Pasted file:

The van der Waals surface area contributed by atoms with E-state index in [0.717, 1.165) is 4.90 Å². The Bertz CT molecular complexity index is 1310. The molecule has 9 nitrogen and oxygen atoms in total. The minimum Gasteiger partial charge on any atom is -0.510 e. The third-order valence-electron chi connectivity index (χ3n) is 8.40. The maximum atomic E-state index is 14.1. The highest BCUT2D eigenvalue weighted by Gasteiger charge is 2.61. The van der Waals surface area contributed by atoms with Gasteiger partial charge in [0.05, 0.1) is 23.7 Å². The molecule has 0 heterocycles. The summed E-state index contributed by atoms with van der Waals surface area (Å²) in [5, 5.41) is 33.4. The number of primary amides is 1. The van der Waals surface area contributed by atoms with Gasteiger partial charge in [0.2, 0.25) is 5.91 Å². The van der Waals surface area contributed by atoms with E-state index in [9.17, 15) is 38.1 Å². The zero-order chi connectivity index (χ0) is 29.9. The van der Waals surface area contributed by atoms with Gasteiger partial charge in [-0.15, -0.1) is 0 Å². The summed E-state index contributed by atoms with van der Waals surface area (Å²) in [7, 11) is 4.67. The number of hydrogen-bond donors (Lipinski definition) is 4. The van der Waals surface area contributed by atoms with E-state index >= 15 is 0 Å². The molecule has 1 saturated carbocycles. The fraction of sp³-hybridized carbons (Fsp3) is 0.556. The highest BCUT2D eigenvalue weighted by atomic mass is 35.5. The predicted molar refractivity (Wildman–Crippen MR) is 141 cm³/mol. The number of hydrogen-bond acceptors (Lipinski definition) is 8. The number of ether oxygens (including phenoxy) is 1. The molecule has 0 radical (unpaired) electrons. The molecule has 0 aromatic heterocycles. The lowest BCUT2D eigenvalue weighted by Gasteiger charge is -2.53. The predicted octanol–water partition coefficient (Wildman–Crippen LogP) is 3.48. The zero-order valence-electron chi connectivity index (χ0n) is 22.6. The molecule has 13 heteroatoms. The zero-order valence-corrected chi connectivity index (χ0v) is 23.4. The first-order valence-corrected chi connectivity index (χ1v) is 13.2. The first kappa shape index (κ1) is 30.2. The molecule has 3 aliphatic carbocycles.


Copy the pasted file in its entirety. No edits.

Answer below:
The van der Waals surface area contributed by atoms with E-state index in [0.717, 1.165) is 4.90 Å². The Bertz CT molecular complexity index is 1310. The molecule has 9 nitrogen and oxygen atoms in total. The minimum Gasteiger partial charge on any atom is -0.510 e. The third-order valence-electron chi connectivity index (χ3n) is 8.40. The maximum atomic E-state index is 14.1. The highest BCUT2D eigenvalue weighted by Gasteiger charge is 2.61. The van der Waals surface area contributed by atoms with Gasteiger partial charge in [0.05, 0.1) is 23.7 Å². The molecule has 0 heterocycles. The summed E-state index contributed by atoms with van der Waals surface area (Å²) in [5, 5.41) is 33.4. The number of primary amides is 1. The van der Waals surface area contributed by atoms with Gasteiger partial charge in [0.2, 0.25) is 5.91 Å². The van der Waals surface area contributed by atoms with E-state index in [9.17, 15) is 38.1 Å². The zero-order chi connectivity index (χ0) is 29.9. The van der Waals surface area contributed by atoms with Gasteiger partial charge in [-0.15, -0.1) is 0 Å². The summed E-state index contributed by atoms with van der Waals surface area (Å²) in [7, 11) is 4.67. The number of hydrogen-bond donors (Lipinski definition) is 4. The van der Waals surface area contributed by atoms with E-state index >= 15 is 0 Å². The molecule has 1 saturated carbocycles. The fraction of sp³-hybridized carbons (Fsp3) is 0.556. The highest BCUT2D eigenvalue weighted by atomic mass is 35.5. The predicted molar refractivity (Wildman–Crippen MR) is 141 cm³/mol. The number of hydrogen-bond acceptors (Lipinski definition) is 8. The number of ether oxygens (including phenoxy) is 1. The molecule has 0 radical (unpaired) electrons. The molecule has 0 aromatic heterocycles. The lowest BCUT2D eigenvalue weighted by Gasteiger charge is -2.53. The predicted octanol–water partition coefficient (Wildman–Crippen LogP) is 3.48. The zero-order valence-electron chi connectivity index (χ0n) is 22.6. The molecule has 13 heteroatoms. The zero-order valence-corrected chi connectivity index (χ0v) is 23.4. The first-order valence-corrected chi connectivity index (χ1v) is 13.2. The first kappa shape index (κ1) is 30.2. The molecule has 3 aliphatic carbocycles.